Champions League: Eight arrested after fans clash with police in Naples

Smoke bombs, flares, chairs, bottles and metal poles were thrown at police in Naples' historic centre on Wednesday, as Eintracht Frankfurt fans descended on the city despite a ban.

Champions League: Eight arrested after fans clash with police in Naples
A police car burning as Eintracht Frankfurt fans clashed with police in Naples on March 15th, ahead of the UEFA Champions League match between SSC Napoli and Eintracht Frankfurt. (Photo by Ciro FUSCO / ANSA / AFP)

Three German football fans and five Italians were arrested following violence in Naples before and after Napoli’s Champions League win over Eintracht Frankfurt, a local official said on Thursday.

Six police officers were injured in violence on Wednesday evening, according to Alessandro Giuliano, who is responsible for public safety in Naples.

Police were in the process of identifying 470 German fans who arrived in the city, and were scouring images to establish those responsible for the disorder, he told a press conference.

Dozens of supporters of Atalanta also joined forces with supporters of the German side, with whom they are twinned.

The first clashes occurred on Wednesday afternoon in Naples’ historic centre, and continued after the match, an easy 3-0 win for Napoli which took them through to the Champions League quarter-finals for the first time.

Smoke bombs and flares, chairs, bottles and metal poles were thrown at police, who responded with tear gas. Later, Napoli fans were filmed by Italian media throwing objects at buses carrying Eintracht fans.

Naples mayor Gaetano Manfredi condemned the “unacceptable” violence, while opposition politicians have questioned the government’s handling of the situation, notably by Interior Minister Matteo Piantedosi.

Napoli player Juan Jesus said the disorder was “bad for the city, and bad for football”.

“Because people come, then destroy, then leave, it’s not a good thing. It’s not possible to still see this in 2023, we are sorry to see these scenes,” he said.

The German supporters had travelled to southern Italy, with many arriving in Naples by train, even though Eintracht decided against selling tickets for the away section in Naples for the second leg of the last 16 tie.

Eintracht Frankfurt fans clash with anti-riot police after arriving in Naples despite not having tickets for their team’s Champions League decider with Napoli. (Photo by Ciro FUSCO / ANSA / AFP)

The Frankfurt club decided not to take up their allocation after the Naples prefecture decided on Sunday to ban residents of the German city from buying tickets.

A earlier Italian ban on Eintracht fans who lived anywhere in Germany was overturned.

Sunday’s decision came after violence in the first leg that was won 2-0 by Napoli in Frankfurt, which led to nine people being taken into custody.

Eintracht fans have been under close surveillance by European governing body UEFA since the pitch invasion which greeted the club reaching the final of the Europa League, which they won by beating Scottish club Rangers.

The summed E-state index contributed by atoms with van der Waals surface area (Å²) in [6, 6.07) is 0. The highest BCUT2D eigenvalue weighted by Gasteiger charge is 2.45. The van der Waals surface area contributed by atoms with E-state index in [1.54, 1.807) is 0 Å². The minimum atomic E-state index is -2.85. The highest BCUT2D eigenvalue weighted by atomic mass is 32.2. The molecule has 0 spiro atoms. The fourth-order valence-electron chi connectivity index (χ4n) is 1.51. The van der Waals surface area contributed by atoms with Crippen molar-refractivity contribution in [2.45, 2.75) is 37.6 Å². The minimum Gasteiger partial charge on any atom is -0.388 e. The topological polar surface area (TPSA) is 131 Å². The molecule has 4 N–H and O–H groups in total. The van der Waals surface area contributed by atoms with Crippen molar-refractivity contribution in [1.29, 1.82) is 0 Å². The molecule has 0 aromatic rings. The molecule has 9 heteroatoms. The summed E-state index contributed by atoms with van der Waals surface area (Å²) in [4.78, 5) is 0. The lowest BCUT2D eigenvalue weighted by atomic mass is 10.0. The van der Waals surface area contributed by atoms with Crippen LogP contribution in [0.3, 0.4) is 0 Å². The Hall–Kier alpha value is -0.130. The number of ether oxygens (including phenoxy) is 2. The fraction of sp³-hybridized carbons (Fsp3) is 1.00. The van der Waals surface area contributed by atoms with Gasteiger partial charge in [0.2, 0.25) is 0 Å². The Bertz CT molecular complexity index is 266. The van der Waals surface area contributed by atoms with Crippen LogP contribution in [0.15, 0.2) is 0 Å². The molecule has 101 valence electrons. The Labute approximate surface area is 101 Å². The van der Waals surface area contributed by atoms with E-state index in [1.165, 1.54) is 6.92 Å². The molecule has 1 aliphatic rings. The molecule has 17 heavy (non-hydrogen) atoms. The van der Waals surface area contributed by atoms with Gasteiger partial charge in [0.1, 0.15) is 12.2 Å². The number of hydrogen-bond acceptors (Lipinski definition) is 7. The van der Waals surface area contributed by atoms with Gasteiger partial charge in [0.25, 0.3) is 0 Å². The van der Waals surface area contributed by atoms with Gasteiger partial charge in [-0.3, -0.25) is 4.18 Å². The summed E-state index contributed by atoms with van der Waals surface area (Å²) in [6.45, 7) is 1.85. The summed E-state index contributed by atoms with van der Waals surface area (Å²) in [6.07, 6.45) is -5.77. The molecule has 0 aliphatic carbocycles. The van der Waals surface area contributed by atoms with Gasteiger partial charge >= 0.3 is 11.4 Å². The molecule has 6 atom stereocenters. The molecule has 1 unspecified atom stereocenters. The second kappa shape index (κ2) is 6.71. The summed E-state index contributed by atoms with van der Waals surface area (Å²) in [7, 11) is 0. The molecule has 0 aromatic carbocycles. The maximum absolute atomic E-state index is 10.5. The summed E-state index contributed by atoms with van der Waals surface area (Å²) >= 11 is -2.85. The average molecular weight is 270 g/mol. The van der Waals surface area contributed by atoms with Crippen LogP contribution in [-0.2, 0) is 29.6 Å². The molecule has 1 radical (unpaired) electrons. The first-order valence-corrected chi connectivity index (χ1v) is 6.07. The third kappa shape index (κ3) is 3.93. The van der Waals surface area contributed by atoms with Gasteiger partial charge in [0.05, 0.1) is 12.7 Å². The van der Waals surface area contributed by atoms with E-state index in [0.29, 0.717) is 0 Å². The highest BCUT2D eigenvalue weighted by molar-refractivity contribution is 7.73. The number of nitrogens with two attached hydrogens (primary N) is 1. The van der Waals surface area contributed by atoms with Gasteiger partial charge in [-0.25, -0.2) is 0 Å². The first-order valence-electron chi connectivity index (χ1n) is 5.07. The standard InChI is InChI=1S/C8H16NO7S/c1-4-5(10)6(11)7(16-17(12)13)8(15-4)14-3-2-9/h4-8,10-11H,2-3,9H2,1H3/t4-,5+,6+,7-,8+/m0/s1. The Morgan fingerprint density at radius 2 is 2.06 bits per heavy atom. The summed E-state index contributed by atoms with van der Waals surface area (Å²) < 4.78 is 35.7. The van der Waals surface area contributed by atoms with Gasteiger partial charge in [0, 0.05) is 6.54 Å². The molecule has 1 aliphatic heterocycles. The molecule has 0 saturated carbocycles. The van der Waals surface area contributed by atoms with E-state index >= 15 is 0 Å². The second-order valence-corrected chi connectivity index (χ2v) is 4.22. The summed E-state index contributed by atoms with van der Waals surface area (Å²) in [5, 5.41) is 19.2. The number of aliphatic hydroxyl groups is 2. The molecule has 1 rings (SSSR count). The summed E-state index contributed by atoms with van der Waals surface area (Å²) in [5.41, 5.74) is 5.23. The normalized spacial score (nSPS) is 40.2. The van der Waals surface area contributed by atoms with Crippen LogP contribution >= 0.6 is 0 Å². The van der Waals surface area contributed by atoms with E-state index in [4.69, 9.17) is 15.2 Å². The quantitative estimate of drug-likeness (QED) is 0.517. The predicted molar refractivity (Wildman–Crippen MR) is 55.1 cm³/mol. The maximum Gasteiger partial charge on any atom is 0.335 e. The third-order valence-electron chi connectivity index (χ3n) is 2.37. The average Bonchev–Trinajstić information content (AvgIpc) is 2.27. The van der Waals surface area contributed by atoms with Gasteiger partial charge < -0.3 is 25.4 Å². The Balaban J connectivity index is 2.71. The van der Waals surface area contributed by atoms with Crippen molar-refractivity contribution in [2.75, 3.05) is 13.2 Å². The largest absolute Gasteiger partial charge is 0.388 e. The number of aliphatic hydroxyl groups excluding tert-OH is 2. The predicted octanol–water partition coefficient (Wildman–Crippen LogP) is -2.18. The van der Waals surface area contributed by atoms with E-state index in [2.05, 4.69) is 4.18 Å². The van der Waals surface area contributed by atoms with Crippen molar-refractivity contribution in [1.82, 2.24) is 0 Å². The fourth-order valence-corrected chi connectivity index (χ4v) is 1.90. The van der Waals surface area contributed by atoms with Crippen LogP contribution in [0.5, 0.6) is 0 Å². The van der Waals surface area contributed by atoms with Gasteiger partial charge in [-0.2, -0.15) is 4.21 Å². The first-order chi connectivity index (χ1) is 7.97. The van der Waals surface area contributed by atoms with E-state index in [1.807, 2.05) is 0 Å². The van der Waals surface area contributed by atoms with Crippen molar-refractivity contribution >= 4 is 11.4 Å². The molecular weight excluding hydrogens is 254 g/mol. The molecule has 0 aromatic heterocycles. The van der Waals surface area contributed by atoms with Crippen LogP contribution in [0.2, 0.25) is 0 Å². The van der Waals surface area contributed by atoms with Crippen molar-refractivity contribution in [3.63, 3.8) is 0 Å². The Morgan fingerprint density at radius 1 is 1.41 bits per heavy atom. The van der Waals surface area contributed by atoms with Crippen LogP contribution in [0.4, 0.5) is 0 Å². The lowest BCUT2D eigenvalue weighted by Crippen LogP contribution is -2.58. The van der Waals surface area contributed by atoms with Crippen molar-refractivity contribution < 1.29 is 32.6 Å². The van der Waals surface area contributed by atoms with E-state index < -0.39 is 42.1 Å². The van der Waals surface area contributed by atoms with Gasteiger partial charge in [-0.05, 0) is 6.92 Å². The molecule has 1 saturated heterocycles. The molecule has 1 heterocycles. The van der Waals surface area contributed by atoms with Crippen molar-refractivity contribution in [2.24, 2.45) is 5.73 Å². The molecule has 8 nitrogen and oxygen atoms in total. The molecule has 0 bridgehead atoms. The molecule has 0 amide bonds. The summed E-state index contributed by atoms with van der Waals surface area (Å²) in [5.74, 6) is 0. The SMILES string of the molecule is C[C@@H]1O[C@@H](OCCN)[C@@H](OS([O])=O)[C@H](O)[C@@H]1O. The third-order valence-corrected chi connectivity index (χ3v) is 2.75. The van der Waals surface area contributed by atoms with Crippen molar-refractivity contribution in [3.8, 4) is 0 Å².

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Italian police officers investigated for beatings and torture of suspects

Five police officers in northern Italy have been placed under house arrest pending an inquiry into allegations they beat and tortured detainees, most of them foreign nationals, newspapers reported on Wednesday.

Italian police officers investigated for beatings and torture of suspects

An inspector and four officers in Verona, northeast Italy, are accused of beating and insulting people held in custody, La Stampa daily reported.

A dozen of their colleagues are also under investigation for having allegedly done nothing to stop the abuse, the report added.

La Stampa cited a former prisoner, a Romanian, who said officers had forced him to urinate in a corner of his cell at a police station in Verona, having refused to let him use the toilet.

Afterwards, they beat him up and dragged him over the floor where he had had to urinate, to punish him.

“If these facts are confirmed, it would be enormously serious,” Interior Minister Matteo Piantedosi said Wednesday.

READ ALSO: ‘Treated like a dog’: Transgender woman sues over Italian police brutality

Such conduct damaged “not just the dignity of the victims but also the honour and the reputation” of thousands of honest police officers, he added.

Late last month, a Brazilian transgender woman sued police officers in Milan for alleged brutality, after they beat her in an incident recorded in a video that went viral online.

It showed three officers using their batons to strike the 41-year-old on the head and in the ribs while spraying her with tear gas as she sat in the street, her hands raised.

Prosecutors have opened an investigation into the incident.